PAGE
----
Apple issues first automatic update in the wake of Homeland Security alert
Two years ago, Apple released an automated update system for OS X, which was never used, mostly as Apple has required user approval before installing any system updates.
In the wake of vulnerability concerns brought forth by the Department of Homeland Security, as well as Carnegie Mellon University Software Engineering Institute, at least a dozen tech companies, including Apple, have been identified as vulnerable to a recently discovered security flaw that could allow an attacker to gain access to a system.
The Network Time Protocol, or NTP, is a component present in OS X that could be targeted, and for which Apple has promptly issued a fix, for the first time ever, through its automated system, instead of the regular update system that typically requires user intervention.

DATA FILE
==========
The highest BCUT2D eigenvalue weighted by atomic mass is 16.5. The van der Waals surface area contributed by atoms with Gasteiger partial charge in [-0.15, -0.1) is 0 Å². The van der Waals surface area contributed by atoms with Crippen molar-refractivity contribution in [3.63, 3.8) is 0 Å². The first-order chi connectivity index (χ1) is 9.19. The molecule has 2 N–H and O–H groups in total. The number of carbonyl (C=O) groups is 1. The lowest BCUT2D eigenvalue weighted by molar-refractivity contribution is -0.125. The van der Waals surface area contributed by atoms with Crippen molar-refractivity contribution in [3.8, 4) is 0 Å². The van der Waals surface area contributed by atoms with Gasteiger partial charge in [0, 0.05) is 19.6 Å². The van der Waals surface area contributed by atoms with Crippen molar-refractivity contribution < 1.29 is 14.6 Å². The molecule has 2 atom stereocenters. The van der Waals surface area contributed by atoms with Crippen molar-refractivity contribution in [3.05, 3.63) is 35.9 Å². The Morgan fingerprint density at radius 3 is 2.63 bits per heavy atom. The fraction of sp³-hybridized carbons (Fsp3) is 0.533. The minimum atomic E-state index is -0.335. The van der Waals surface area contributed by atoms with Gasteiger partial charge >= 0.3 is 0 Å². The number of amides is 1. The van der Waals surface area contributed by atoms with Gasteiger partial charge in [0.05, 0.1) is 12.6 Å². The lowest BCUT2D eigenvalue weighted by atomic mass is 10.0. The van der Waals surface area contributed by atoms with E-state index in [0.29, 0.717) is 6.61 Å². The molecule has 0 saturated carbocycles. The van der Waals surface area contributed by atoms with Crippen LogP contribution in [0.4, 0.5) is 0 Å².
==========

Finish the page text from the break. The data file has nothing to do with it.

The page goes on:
Apple spokesman Bill Evans describes the NTP as the component in OS X, used to synchronize clocks.
Mac users have reported the fix on Monday 22nd, as nearly seamless update, which did not require a system restart.
Apple has not received any reports of illegal tampering, in connection with this particular vulnerability, yet the update is certainly welcome in the wake of the most recent malicious attacks performed on Sony Pictures, and as of late, on a South Korean nuclear power plant.
Apple has not commented on whether future updates will follow the same trend, as far as no longer requiring user interaction.